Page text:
Monthly Archives: August 2015

The Inadequacy of Word Processors for Academic Writing

There are more than 130 million students and faculty in Higher Education worldwide. Every one of these individuals needs to write academic papers and articles. However, the tools we have for academic writing are extremely limited (see Table 1):

  • Microsoft Word is, primarily, desktop with a wide range of features making it difficult to learn and demands too much time to manage the formatting, and also causes version control issues
  • Google docs is a cloud-based product with excellent collaboration features, but is limited for most academic work
  • Scrivener is a Mac product that has some nice note features, but has a very confusing user interface
  • Authorea is a relatively new cloud-based word processor, but it is a latex product that requires knowledge of this technical language

The top 5 limitations are:

1. Reference data must be interfaced with a third-party tool (e.g., Mendeley, Endnote, Zotero)

Integrating third party tools to manage reference data often causes issues, and the limitations of these tools is also problematic. Google docs enables footnote citing with Google Scholar and web searches, but its inability to produce in-text citations renders it useless for most undergraduate writing.

2. Formatting often takes up more time than writing (i.e., it is difficult to get consistency)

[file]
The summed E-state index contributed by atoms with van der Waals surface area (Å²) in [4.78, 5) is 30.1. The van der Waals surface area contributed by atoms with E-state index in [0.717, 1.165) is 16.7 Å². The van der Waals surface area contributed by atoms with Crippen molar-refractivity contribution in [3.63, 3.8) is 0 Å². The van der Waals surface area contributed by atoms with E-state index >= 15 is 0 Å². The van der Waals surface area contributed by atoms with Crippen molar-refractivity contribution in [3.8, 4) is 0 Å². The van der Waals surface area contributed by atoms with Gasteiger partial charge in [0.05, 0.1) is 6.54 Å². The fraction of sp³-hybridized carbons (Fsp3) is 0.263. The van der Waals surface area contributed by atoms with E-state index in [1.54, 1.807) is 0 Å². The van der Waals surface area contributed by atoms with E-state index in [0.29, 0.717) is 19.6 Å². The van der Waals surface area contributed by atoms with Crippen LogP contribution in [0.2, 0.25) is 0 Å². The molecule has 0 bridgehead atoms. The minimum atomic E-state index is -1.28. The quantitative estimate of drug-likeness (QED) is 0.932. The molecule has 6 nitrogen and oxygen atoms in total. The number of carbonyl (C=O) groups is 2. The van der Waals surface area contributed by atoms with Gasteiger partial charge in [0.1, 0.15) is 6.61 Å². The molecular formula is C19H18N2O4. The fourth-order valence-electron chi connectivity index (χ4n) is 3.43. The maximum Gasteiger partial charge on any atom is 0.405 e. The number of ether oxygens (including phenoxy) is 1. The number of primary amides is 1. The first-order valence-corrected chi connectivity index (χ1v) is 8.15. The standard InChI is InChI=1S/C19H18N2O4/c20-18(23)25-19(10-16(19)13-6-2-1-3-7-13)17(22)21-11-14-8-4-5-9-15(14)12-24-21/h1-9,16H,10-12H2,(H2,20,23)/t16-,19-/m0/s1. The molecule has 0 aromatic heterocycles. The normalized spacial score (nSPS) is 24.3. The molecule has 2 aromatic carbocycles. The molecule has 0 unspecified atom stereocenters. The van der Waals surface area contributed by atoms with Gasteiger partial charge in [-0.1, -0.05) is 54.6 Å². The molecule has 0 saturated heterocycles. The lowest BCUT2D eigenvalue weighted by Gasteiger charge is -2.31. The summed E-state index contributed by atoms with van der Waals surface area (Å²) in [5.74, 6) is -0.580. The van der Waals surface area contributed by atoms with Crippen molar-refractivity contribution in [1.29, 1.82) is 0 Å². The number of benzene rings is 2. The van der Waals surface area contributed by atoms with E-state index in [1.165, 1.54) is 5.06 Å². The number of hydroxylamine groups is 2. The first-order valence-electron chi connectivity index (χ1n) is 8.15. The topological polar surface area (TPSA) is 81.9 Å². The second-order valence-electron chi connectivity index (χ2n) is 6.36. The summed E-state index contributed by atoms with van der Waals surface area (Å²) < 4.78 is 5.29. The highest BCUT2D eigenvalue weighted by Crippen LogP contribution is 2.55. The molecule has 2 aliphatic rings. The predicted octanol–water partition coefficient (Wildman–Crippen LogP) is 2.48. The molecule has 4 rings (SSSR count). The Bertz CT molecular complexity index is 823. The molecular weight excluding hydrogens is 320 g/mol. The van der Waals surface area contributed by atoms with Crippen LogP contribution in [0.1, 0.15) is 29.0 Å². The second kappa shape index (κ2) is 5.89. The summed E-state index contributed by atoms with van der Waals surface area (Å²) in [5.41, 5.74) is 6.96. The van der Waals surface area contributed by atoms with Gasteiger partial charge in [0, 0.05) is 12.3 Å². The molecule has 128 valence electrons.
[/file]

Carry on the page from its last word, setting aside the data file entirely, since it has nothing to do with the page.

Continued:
What-you-see-is-what-you-get (WYSIWYG) editors are great for visualizing the end product and generally offer a wide range of tools to achieve most things. The disadvantage, however, is that it becomes difficult to get consistency, and more time is often spent on formatting  rather than on content development. Frustration with formatting is generally the end result.

3. Functionality is missing (e.g., a list of images, image captions, equation editing)

When writing academic reports there is the need for a list of figures and tables. Google docs is inadequate in this regard, and MS Word requires that you update image numbers before the list is generated, making it a tedious time-waster if you have a lot of images.

4. Notes and comment need to be deleted before printing

In line comments and notes are very useful for keeping track of what is required to be done or for recording feedback. However, all these tools require inline comments to be deleted before output can be created, thereby losing valuable information.

5. Collaboration requires control over different versions